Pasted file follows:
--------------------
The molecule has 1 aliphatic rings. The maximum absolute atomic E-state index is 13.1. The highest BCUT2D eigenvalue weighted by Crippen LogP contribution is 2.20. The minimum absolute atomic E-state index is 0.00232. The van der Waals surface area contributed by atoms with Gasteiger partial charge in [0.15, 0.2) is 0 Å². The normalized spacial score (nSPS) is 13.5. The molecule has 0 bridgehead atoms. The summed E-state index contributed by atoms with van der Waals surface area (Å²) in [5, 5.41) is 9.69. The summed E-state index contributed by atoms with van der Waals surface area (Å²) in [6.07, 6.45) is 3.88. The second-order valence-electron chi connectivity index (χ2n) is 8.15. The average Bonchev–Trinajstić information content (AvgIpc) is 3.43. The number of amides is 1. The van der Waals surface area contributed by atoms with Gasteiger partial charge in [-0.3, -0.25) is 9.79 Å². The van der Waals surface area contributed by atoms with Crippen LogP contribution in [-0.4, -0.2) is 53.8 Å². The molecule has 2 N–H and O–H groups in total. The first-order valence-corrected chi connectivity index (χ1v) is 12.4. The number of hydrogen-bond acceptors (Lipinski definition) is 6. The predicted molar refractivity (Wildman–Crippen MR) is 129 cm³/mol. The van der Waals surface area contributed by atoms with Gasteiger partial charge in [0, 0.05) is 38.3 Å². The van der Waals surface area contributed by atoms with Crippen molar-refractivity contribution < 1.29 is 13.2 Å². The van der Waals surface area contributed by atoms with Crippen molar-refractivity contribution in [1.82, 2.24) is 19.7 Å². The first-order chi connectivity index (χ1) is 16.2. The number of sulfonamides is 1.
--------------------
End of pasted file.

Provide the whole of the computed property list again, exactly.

The molecule has 1 aliphatic rings. The maximum absolute atomic E-state index is 13.1. The highest BCUT2D eigenvalue weighted by Crippen LogP contribution is 2.20. The minimum absolute atomic E-state index is 0.00232. The van der Waals surface area contributed by atoms with Gasteiger partial charge in [0.15, 0.2) is 0 Å². The normalized spacial score (nSPS) is 13.5. The molecule has 0 bridgehead atoms. The summed E-state index contributed by atoms with van der Waals surface area (Å²) in [5, 5.41) is 9.69. The summed E-state index contributed by atoms with van der Waals surface area (Å²) in [6.07, 6.45) is 3.88. The second-order valence-electron chi connectivity index (χ2n) is 8.15. The average Bonchev–Trinajstić information content (AvgIpc) is 3.43. The number of amides is 1. The van der Waals surface area contributed by atoms with Gasteiger partial charge in [-0.3, -0.25) is 9.79 Å². The van der Waals surface area contributed by atoms with Crippen LogP contribution in [-0.4, -0.2) is 53.8 Å². The molecule has 2 N–H and O–H groups in total. The first-order valence-corrected chi connectivity index (χ1v) is 12.4. The number of hydrogen-bond acceptors (Lipinski definition) is 6. The predicted molar refractivity (Wildman–Crippen MR) is 129 cm³/mol. The van der Waals surface area contributed by atoms with Gasteiger partial charge in [0, 0.05) is 38.3 Å². The van der Waals surface area contributed by atoms with Crippen molar-refractivity contribution < 1.29 is 13.2 Å². The van der Waals surface area contributed by atoms with Crippen molar-refractivity contribution in [1.82, 2.24) is 19.7 Å². The first-order chi connectivity index (χ1) is 16.2. The number of sulfonamides is 1.